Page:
UC has developed IT security policies that address the requirements of these regulations. Fundamental among these policies is the systemwide BFB-IS-3: Electronic Information Security. IS-3 follows both a standards- and risk-based approach to information security to ensure that UC meets industry, government, and regulatory requirements while also properly scoping controls and making appropriate investment decisions. It addresses legal requirements associated with HIPAA, PCI-DSS, and other state and federal regulations and includes requirements needed to qualify for certain grants that are essential to UC research funding (NIST 800-171). IS-3 establishes the minimum set of information security requirements, identifies ownership of risks and their mitigation, and delineates the penalties for non-compliance. Note that among many other things, IS-3 makes each unit within a UC organization responsible for the Information Security Management Plan (ISMP) for Institutional Information and IT Resources they handle. Unit managers should review IS-3 in detail to ensure they are meeting their responsibilities.

Additional UC systemwide IT policies include IS-11 Identity and Access Management, IS-12 Continuity Planning and Disaster Recovery, and the UC Electronic Communications Policy.

Each UC campus further delineates its security requirements through its own local policies. UCSF IT policies are available at the Campus Administrative Policies page under the 650 series. Chief among them is 650-16 Information Security and Confidentiality. Its purpose is to provide the information necessary to comply with federal and state laws and regulations and university policy governing the security and confidentiality of electronic information. It includes many addendums but most relevant are: UCSF Roles and Responsibilities for Securing Electronic Information (Addendum A), which is a great place to start to understand your role as it relates to IT security at UCSF; UCSF Minimum Security Standards for Electronic Information Resources (Addendum B), which details required security controls for all devices that connect to the UCSF network; and UCSF Data Classification Standard (Addendum F), which system and business owners must use to identify the required protection level for any UCSF data they own and/or manage.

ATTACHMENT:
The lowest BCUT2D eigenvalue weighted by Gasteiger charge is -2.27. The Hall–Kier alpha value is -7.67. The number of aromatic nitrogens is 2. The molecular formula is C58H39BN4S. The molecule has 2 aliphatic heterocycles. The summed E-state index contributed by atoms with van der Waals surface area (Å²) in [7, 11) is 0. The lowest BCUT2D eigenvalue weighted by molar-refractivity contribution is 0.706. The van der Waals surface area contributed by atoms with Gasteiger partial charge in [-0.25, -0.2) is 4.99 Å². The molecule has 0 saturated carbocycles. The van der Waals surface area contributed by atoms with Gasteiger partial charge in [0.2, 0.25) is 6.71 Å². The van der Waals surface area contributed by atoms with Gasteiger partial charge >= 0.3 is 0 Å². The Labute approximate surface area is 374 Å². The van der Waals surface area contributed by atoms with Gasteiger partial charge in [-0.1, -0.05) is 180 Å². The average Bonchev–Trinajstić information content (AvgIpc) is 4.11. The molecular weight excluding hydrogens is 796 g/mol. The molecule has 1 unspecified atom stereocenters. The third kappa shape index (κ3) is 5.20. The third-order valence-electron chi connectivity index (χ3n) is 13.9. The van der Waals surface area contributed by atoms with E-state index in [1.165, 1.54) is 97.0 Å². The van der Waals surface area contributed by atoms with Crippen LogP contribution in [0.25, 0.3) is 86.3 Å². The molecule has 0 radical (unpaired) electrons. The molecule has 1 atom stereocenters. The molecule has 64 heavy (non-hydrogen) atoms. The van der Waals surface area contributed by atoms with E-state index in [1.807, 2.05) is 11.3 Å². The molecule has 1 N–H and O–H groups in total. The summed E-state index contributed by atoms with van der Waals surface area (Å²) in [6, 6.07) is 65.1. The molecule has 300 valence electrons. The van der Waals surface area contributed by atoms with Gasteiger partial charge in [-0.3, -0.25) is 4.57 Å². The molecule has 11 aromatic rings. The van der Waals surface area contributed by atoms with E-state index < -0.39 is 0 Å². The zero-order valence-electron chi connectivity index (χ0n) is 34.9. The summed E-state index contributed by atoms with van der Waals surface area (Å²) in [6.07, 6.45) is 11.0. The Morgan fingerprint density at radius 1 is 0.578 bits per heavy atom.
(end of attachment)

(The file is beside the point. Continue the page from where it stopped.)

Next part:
With the news of new cyber-attacks against high profile institutions appearing weekly, everyone is on edge and asking the question, "Who is next?"  In January of this year, in response to a high-profile incident of our own, UCSF launched an initiative dubbed the IS-3 Program, which is aimed at increasing our compliance with UC policy regarding cyber security hygiene while decreasing our institutional risk exposure to cyber threats. The program consists of 22 projects ranging from the assignment of formal risk management responsibility throughout the organization to the deployment of a broad range of technical controls that will assist in facilitating policy compliance. To this end, we have been maturing the offerings from Central IT that aid in compliance in hopes that these "tools" will be adopted broadly. In a controlled rollout that will begin in June of this year, we will provide advice on how to integrate these tools into each unit with the expectation that if policy compliance is not achieved through the adoption of a compliant (Central IT) offering, units will document their policy compliance through other means. Some technical controls offered through this program might be mandatory across the organization, while others will simply make the process of abiding by policy mandates easier. The end goal is a secure environment that protects our assets (and our people) from bad actors who are actively working to exploit our systems for their personal gain.